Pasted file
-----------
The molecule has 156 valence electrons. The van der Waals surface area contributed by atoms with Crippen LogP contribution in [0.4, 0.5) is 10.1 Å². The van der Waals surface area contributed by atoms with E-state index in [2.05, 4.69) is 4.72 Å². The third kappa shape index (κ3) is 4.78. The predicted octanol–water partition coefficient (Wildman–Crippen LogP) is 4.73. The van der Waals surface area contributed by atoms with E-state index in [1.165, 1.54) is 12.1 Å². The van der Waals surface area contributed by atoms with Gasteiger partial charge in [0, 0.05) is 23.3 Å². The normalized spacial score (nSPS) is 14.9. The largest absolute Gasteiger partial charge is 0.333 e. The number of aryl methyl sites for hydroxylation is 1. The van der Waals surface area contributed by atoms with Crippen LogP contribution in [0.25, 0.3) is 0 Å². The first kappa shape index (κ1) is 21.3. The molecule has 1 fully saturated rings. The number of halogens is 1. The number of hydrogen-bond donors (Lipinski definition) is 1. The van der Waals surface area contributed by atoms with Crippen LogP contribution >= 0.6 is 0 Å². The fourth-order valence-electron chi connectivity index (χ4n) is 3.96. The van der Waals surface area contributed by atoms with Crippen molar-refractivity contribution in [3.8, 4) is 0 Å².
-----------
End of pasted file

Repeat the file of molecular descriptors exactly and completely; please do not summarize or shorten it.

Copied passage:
The molecule has 156 valence electrons. The van der Waals surface area contributed by atoms with Crippen LogP contribution in [0.4, 0.5) is 10.1 Å². The van der Waals surface area contributed by atoms with E-state index in [2.05, 4.69) is 4.72 Å². The third kappa shape index (κ3) is 4.78. The predicted octanol–water partition coefficient (Wildman–Crippen LogP) is 4.73. The van der Waals surface area contributed by atoms with E-state index in [1.165, 1.54) is 12.1 Å². The van der Waals surface area contributed by atoms with Gasteiger partial charge in [0, 0.05) is 23.3 Å². The normalized spacial score (nSPS) is 14.9. The largest absolute Gasteiger partial charge is 0.333 e. The number of aryl methyl sites for hydroxylation is 1. The van der Waals surface area contributed by atoms with Crippen LogP contribution in [0.25, 0.3) is 0 Å². The first kappa shape index (κ1) is 21.3. The molecule has 1 fully saturated rings. The number of halogens is 1. The number of hydrogen-bond donors (Lipinski definition) is 1. The van der Waals surface area contributed by atoms with Crippen LogP contribution >= 0.6 is 0 Å². The fourth-order valence-electron chi connectivity index (χ4n) is 3.96. The van der Waals surface area contributed by atoms with Crippen molar-refractivity contribution in [3.8, 4) is 0 Å².